The dissolution or disintegration of tablets for use in detergent compositions for automatic dishwashing is usually controlled to ensure dissolution which is regular but not too quick so as to avoid too much of the detergent composition being consumed in the pre-wash. However, during the main dishwash cycle it is advantageous for the remainder of the tablet to dissolve quickly so that residual tablet solids are not a problem on the dishware. By contrast, a key requirement in detergent compositions for laundry applications is to deliver as much of the detergent composition as possible so that it is available in the initial step of the wash. This will also be the case if the dishwashing machine has no pre-wash cycle. Since calcium and magnesium hardness ions in the wash water are already present at the beginning of the wash cycle, there is a high risk that sequestering ingredients are at too low a concentration and these will precipitate together with these hardness ions. This will result in insoluble scale being formed on the garments being laundered and a reduced amount of active material in the detergent composition being available for cleaning. With certain builders in detergent compositions, for example, sodium tripolyphosphate (STPP), this problem is critical since Ca/STPP precipitates can form scale which is very difficult to remove. The size of the tablets and the application conditions will also affect the tablet dispersability profile; for example, tablets for use in laundry applications are typically considerably larger than those used in automatic dishwashing machines or in water softening; 40 gram (g) up to 55 g tablets for laundry versus 20-25 g tablets for dishwashing and water softening. This fact, coupled with the tendency for the laundry tablet to be buried in the garments being washed means that the solubility requirements are particularly difficult to meet for tablets used in laundry applications as compared to other applications.

The applicants have previously disclosed, in French patent application 9807643, pellet formulations which disintegrate or dissolve very quickly on contact with water, making them suitable for use in applications which require the active ingredients to be delivered quickly. These pellets comprise: (a) at least one constituent with pharmaceutical, agrochemical, water treatment, water softening, fabric softening or detergency activity; and (b) at least one disintegration agent comprising one or more crosslinked polyacrylate water absorbent polymers with a gel-formation time of 30 seconds or less.

Such pellets have sufficient strength so that they do not crumble or break whilst being stored, transported or handled and are able to be stored under various climatic conditions involving fluctuating temperatures and humidities. It is particularly desirable that the pellets are sensitive to water but not to moisture. They must also have good activity, which requires a high content of active ingredients, and be able to exert this good activity at different temperatures and over a wide spectrum of application conditions, for example over a range of degrees of water hardness in the case of detergents.

The applicants have now found that these pellets can be even further optimised. It has been observed by the applicants that the rate of tablet disintegration is increased with increasing levels of disintegration agent present in the tablet, however, when the tablet contains these disintegration agents in, for example, amounts of 2% or more by weight, a gel forms when the tablet comes into contact with water and this prevents penetration of the water into the centre of the tablet, i.e. this gel retards the disintegration.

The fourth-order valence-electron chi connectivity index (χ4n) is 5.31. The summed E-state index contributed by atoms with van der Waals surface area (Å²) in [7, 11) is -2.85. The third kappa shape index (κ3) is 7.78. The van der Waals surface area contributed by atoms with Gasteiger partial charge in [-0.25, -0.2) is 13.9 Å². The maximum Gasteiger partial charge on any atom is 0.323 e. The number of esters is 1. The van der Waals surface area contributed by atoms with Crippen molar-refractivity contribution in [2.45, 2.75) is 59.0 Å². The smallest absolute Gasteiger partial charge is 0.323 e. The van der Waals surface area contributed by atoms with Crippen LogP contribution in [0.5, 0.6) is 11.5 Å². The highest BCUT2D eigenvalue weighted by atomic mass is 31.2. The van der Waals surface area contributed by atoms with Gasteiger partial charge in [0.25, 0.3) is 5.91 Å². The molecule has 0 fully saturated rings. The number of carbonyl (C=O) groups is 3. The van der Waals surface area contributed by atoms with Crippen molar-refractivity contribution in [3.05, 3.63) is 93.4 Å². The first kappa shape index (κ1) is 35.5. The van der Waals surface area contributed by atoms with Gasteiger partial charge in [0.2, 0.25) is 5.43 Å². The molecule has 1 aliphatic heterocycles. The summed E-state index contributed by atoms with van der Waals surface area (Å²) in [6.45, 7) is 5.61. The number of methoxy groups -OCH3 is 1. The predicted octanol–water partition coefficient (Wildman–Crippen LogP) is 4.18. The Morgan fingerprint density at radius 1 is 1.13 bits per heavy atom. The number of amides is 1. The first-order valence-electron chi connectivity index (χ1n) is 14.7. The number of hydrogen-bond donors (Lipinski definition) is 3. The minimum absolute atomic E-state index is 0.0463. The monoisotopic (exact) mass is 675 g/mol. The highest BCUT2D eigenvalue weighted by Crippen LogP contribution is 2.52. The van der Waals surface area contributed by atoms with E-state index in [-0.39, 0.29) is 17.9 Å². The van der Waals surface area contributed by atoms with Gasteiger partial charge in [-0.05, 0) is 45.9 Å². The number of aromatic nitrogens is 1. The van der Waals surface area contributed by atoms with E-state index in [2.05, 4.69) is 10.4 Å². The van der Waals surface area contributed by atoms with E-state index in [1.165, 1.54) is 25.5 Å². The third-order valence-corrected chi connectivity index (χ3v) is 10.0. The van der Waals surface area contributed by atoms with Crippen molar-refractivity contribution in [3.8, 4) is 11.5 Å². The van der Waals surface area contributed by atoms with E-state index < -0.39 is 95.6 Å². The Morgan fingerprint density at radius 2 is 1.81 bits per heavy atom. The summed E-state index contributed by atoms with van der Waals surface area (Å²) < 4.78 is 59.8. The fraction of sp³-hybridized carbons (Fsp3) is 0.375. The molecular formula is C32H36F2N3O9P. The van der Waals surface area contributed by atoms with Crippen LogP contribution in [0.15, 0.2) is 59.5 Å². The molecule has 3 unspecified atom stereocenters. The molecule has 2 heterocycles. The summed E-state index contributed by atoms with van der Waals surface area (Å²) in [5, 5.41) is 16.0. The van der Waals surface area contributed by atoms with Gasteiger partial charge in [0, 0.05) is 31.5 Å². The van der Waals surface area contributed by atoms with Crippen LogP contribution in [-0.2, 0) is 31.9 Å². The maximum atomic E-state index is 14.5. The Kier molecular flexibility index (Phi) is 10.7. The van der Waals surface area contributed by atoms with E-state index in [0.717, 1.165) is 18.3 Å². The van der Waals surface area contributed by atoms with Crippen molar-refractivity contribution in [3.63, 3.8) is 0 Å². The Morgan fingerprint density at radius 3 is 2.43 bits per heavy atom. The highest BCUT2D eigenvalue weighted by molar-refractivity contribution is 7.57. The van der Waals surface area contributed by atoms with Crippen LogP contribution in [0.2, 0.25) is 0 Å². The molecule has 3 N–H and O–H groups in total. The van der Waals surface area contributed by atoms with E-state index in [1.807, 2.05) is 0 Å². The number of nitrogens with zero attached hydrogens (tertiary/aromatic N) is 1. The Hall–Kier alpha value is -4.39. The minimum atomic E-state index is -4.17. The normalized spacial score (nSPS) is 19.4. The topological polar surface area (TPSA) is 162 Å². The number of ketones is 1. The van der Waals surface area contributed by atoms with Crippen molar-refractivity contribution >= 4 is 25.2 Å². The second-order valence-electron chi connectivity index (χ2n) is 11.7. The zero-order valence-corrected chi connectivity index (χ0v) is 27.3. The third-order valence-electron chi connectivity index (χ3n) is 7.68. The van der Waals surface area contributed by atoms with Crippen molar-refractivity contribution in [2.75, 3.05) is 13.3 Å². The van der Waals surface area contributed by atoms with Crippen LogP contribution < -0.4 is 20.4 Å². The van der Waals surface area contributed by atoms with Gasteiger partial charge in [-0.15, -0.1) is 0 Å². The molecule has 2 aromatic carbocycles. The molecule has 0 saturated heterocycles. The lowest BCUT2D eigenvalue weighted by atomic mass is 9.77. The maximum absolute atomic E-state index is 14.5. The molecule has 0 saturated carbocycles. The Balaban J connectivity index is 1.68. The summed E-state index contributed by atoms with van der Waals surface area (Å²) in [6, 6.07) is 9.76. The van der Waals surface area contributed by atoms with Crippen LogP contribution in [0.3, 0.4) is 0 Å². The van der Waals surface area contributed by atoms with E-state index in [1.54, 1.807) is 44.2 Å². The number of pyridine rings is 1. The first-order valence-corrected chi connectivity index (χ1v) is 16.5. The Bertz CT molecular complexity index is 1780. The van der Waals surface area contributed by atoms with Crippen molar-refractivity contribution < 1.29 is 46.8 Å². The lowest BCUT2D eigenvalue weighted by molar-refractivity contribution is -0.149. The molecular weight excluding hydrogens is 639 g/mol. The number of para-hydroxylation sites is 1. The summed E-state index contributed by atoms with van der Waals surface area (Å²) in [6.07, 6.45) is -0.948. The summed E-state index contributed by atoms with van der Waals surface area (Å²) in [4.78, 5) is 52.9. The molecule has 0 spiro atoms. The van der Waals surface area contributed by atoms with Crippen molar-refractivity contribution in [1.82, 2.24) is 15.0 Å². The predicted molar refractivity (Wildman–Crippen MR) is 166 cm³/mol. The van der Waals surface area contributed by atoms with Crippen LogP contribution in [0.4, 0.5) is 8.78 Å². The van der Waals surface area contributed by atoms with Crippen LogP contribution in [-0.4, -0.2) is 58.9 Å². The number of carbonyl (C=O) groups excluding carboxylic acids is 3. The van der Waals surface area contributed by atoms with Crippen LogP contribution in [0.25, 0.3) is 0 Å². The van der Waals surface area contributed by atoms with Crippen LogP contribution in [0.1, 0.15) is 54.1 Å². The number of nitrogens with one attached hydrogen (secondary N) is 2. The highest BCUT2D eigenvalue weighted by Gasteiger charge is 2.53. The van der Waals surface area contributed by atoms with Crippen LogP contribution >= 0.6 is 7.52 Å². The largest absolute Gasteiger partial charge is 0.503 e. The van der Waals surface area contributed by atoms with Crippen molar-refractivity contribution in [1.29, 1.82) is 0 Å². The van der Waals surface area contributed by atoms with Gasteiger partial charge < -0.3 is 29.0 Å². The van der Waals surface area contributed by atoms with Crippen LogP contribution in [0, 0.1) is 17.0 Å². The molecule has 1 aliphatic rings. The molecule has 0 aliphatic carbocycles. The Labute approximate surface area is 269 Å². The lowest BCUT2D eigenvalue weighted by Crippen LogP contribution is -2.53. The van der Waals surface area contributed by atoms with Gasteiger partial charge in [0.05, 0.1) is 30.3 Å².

The aim of the present invention, therefore, is to provide pellet formulations which have further improved rates of disintegration and which overcome the difficulties caused by gel formation.

Accordingly, the present invention provides a chemical composition in pellet form comprising: (a) at least one constituent with pharmaceutical, agrochemical, water softening, fabric softening or detergency activity; (b) at least one disintegration agent comprising one or more crosslinked polyacrylate water absorbent polymers with a gel-formation time of 30 seconds or less; and (c) at least one water transport agent to transport water into the pellet when the pellet contacts water.

The purpose of the water transport agent is to entrain water quickly into the center of the pellet so that the crosslinked polyacrylate water absorbent polymer within the tablet can be caused to swell and thereby facilitate fast disintegration of the pellet. Without such water transport agents the water absorbent polymer close to the surface of the pellet will swell on contact with water and, if the polymers are at a concentration of, for example, 2% or more by weight of the pellet, they will form a gel which will effectively prevent further water penetration into the pellet. The preferred water transport agents comprise one or more of amorphous cellulose, microcrystalline cellulose, modified cellulose and synthetic hollow fibres. A fine particle size for the water transport agent is advantageous, for example, 200 μm or less and preferably 80 μm or less.

The amount of crosslinked polyacrylate water absorbent polymer (disintegration agent) is generally from 0.5 to 2.0% by weight of the pellet formulation, and preferably from 1.0 to 1.5% by weight, also the amount of water transport agent can be from 0.5 to 5.0% by weight of the pellet formulation, preferably from 2.0 to 3% by weight. A particularly favourable composition comprises 1.0% by weight of the pellet of crosslinked polyacrylate water absorbent polymer and 2.0% by weight of a microcrystalline cellulose.